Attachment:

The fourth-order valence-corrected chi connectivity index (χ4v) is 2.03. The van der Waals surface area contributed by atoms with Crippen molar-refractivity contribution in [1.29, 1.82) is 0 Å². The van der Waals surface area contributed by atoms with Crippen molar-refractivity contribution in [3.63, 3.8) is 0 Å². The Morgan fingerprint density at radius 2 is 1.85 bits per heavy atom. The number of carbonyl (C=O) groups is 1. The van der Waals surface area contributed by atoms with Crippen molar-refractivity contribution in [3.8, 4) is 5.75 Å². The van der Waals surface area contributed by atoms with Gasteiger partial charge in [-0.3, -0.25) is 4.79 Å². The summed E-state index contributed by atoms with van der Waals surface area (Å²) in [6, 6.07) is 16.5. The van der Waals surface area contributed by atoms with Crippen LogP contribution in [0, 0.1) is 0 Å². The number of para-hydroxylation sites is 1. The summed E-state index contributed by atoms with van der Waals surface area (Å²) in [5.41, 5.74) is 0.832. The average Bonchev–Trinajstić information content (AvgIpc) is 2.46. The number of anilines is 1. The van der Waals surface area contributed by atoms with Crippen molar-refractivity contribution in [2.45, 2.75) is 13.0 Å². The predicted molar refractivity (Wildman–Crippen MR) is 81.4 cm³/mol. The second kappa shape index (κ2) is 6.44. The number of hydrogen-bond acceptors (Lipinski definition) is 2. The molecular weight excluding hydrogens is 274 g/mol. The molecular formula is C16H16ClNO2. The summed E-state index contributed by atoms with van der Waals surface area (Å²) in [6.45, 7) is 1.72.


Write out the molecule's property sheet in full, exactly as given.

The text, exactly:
The fourth-order valence-corrected chi connectivity index (χ4v) is 2.03. The van der Waals surface area contributed by atoms with Crippen molar-refractivity contribution in [1.29, 1.82) is 0 Å². The van der Waals surface area contributed by atoms with Crippen molar-refractivity contribution in [3.63, 3.8) is 0 Å². The Morgan fingerprint density at radius 2 is 1.85 bits per heavy atom. The number of carbonyl (C=O) groups is 1. The van der Waals surface area contributed by atoms with Crippen molar-refractivity contribution in [3.8, 4) is 5.75 Å². The van der Waals surface area contributed by atoms with Gasteiger partial charge in [-0.3, -0.25) is 4.79 Å². The summed E-state index contributed by atoms with van der Waals surface area (Å²) in [6, 6.07) is 16.5. The van der Waals surface area contributed by atoms with Crippen LogP contribution in [0, 0.1) is 0 Å². The number of para-hydroxylation sites is 1. The summed E-state index contributed by atoms with van der Waals surface area (Å²) in [5.41, 5.74) is 0.832. The average Bonchev–Trinajstić information content (AvgIpc) is 2.46. The number of anilines is 1. The van der Waals surface area contributed by atoms with Crippen molar-refractivity contribution in [2.45, 2.75) is 13.0 Å². The predicted molar refractivity (Wildman–Crippen MR) is 81.4 cm³/mol. The second kappa shape index (κ2) is 6.44. The number of hydrogen-bond acceptors (Lipinski definition) is 2. The molecular weight excluding hydrogens is 274 g/mol. The molecular formula is C16H16ClNO2. The summed E-state index contributed by atoms with van der Waals surface area (Å²) in [6.45, 7) is 1.72.